This bear market rally feels more driven by FOMO than the fundamentals. What is there to get so excited about as to justify this rally off of the June lows?
- Inflation: Is the fact that headline CPI slowed to 8.5% from 9.1% really anything to write home about? Core CPI plus Food was up 1.4% sequentially, 16.8% annualized. Further, real world inflation is far higher than the reported CPI figures. It is these elevated real world prices that have led to the current recession (yes, “recession”, given we have had two consecutive negative Real GDP quarters).
- Earnings: Management teams have less visibility than normal and this is reflected in the muted outlooks and tempered remarks published by many companies during the July/August earnings season. We believe the current recession will worsen as the Fed tightens which will adversely impact revenue, profitability, operating budgets and hiring plans this year as well as in 2023 and 2024.
- Jobs: While the July jobs number was bolstered by part-time summer jobs, the Labor Participation Rate softened and is barely above COVID levels.
- Interest Rates: Sure, investors are free to cheer that the next Fed rate hike looks more like 50 bps than 75 bps. However, it is irrelevant. The Fed can’t afford to truly fight inflation, thus reported CPI will likely persist well above the Fed’s 2% target for years. We don’t believe the Fed will take its Fed Funds Rate beyond 4%. However, the Fed Funds Rate is likely to increase higher and plateau for longer than most investors believe. We don’t see the Fed cutting rates at year-end as Jerome Powell does not want to suffer the same fate as former Fed Chair Arthur Burns who prematurely pivoted and allowed inflation to reaccelerate as a result. Thus, an elevated Fed Funds Rate is likely to remain well into 2023. Further, we expect the Treasury yield curve to continue to invert.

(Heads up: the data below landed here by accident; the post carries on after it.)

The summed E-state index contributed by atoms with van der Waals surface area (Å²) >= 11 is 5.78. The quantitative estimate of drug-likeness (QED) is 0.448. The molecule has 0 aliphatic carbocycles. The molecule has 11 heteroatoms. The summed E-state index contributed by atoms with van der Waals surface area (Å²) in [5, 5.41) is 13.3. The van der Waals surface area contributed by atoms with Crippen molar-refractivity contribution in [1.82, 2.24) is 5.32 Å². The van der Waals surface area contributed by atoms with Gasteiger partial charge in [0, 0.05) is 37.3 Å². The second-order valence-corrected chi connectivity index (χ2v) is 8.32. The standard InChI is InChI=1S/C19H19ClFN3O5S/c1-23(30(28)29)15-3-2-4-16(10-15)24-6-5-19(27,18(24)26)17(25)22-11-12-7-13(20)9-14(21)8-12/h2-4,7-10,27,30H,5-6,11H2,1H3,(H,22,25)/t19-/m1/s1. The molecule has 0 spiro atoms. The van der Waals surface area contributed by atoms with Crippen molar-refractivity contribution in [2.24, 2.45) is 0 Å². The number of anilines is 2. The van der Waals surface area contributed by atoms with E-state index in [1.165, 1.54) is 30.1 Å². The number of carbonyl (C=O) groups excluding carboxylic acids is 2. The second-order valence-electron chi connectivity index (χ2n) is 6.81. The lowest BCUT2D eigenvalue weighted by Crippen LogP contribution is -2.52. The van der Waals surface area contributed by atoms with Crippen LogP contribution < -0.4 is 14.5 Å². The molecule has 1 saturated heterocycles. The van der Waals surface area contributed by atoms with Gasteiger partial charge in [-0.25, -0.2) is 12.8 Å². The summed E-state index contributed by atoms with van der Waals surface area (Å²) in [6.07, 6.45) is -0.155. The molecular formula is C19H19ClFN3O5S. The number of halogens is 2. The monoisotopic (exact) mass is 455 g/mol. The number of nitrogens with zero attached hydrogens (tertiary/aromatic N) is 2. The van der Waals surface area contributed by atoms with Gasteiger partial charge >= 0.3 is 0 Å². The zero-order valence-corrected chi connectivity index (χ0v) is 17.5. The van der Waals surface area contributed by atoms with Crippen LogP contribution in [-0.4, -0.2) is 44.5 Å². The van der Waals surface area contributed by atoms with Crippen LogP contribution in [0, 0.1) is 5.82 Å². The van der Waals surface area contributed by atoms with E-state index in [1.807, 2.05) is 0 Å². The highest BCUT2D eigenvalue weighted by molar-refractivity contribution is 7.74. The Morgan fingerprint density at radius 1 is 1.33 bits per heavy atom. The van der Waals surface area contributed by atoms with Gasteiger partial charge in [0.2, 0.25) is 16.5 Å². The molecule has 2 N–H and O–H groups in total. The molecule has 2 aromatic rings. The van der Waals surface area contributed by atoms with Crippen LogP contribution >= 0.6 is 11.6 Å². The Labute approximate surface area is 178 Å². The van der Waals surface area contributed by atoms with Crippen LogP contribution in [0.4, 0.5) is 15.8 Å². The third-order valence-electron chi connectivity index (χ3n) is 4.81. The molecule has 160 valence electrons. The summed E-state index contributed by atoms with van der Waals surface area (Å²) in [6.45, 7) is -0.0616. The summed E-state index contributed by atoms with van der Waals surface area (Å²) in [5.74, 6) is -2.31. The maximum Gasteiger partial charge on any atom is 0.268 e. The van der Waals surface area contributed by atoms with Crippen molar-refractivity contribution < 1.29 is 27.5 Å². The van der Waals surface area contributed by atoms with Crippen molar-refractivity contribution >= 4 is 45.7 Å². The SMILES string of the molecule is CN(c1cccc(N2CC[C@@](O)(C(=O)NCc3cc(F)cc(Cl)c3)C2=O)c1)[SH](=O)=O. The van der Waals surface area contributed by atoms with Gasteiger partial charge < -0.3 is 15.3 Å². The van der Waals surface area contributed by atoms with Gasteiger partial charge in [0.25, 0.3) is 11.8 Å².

- Valuations: Still too much air in the “everything bubble” the Fed created.
- Housing prices remain too high, although housing inventories are back at Q2 2010 levels.
- Nasdaq Composite: There are still too many companies trading north of 20x Revenue (which was also the case at the June lows). We never experienced investor capitulation in June, so we will test the June 2022 lows as the economy softens. Some of these companies that have lost 70-80% of their value will lose another 70-80% and many more will be out of business. This zombie company purge needs to happen in order to reset valuations and expectations across public and private markets. The Fed needs to allow the detritus to be cleared.
- Rates up, valuations down: We see risk asset valuations shrinking as interest rates move higher.
- Question of the day: Why is it deemed a victory when a fixed income manager beats treasury yields by 1-2%? That is a negative real rate of return with CPI at 8-9% and real world inflation much higher.
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